Salmon Portland Chase (Google eBook)

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Houghton, Mifflin and Company, 1899 - Statesmen - 465 pages
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Page 378 - Constitution, but it may be not unreasonably said that the preservation of the States, and the maintenance of their governments, are as much within the design and care of the Constitution as the preservation of the Union and the maintenance of the National government. The Constitution, in all its provisions, looks to an indestructible Union, composed of indestructible States.
Page 467 - Thomas Jefferson. By John T. Morse, Jr. Daniel Webster. By Henry Cabot Lodge. Albert Gallatin. By John Austin Stevens. James Madison. By Sydney Howard Gay. John...
Page 254 - That the present deplorable civil war has been forced upon the country by the disunionists of the Southern States now in revolt against the constitutional Government...
Page 383 - States, to transfer the security and protection of all the civil rights which we have mentioned, from the States to the federal government? And where it is declared that Congress shall have the power to enforce that article, was it intended to bring within the power of Congress the entire domain of civil rights heretofore belonging exclusively to the States?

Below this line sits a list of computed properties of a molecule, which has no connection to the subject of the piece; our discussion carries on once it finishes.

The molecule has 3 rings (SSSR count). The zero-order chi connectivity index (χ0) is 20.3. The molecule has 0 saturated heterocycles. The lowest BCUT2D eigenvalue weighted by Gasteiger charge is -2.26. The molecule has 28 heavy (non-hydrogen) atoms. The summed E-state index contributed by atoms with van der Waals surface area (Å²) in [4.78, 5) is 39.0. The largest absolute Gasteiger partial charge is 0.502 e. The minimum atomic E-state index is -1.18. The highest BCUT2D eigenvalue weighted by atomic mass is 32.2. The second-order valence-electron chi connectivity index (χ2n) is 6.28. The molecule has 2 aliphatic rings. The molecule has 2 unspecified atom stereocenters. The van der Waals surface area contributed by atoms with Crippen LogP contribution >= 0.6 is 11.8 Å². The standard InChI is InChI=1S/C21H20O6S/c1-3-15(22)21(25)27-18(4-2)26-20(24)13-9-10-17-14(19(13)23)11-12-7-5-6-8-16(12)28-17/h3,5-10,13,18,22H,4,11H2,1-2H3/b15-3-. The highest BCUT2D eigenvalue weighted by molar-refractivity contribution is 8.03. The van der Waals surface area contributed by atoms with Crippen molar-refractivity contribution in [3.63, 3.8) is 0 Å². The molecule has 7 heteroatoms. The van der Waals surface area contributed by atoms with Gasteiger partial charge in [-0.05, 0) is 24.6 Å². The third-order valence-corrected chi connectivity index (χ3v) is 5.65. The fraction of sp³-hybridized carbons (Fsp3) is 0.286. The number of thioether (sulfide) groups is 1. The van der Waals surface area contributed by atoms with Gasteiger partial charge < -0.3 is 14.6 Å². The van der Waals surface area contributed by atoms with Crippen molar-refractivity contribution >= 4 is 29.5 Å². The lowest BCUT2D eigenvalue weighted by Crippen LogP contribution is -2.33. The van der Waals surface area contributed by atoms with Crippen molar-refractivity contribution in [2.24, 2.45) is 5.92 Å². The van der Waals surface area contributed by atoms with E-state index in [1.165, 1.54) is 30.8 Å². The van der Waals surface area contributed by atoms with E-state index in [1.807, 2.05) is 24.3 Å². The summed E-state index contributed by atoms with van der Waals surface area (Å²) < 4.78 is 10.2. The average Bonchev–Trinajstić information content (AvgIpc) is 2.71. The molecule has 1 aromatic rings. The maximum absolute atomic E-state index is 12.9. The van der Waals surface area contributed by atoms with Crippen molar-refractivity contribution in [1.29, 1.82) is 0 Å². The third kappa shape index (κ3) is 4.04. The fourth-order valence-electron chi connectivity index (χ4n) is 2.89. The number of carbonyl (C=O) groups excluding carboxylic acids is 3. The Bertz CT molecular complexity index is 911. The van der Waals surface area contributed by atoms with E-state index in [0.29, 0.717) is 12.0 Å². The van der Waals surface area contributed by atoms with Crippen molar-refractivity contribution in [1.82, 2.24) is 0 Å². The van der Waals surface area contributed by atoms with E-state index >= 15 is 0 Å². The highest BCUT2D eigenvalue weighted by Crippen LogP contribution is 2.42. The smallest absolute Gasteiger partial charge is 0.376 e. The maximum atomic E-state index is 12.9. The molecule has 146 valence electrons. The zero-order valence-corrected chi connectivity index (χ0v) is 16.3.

Page 101 - Now is the winter of our discontent Made glorious summer by this sun of York ; And all the clouds that lour'd upon our house In the deep bosom of the ocean buried.
Page 405 - Indeed, legal tender treasury notes have become the universal measure of values. If, now, by our decision, it be established that these debts and obligations can be discharged only by gold coin; if, contrary to the expectation of all parties to these contracts, legal tender notes are rendered unavailable, the government has become an instrument of the grossest injustice; all debtors are loaded with an obligation it was never contemplated they should assume; a large percentage is added to every debt,...
Page 406 - But, without extending our remarks further, it will be seen that we hold the acts of Congress constitutional as applied to contracts made either before or after their passage.
Page 270 - ... condition, will be received into the armed service of the United States to garrison forts, positions, stations and other places, and to man vessels of all sorts in said service. "And upon this act, sincerely believed to be an act of justice, warranted by the Constitution upon military necessity, I invoke the considerate judgment of mankind and the gracious favor of Almighty God.
Page 340 - That all persons born in the United States and not subject to any foreign power, excluding Indians not taxed, are hereby declared to be citizens of the United States...
Page 329 - Broken eggs cannot be mended: but Louisiana has nothing to do now but to take her place in the Union as it was, barring the already broken eggs. The sooner she does so, the smaller will be the amount of that which will be past mending. This government cannot much longer play a game in which it stakes all, and its enemies stake nothing. Those enemies must understand that they cannot experiment for ten years trying to destroy the government, and if they fail still come back into the Union unhurt. If...

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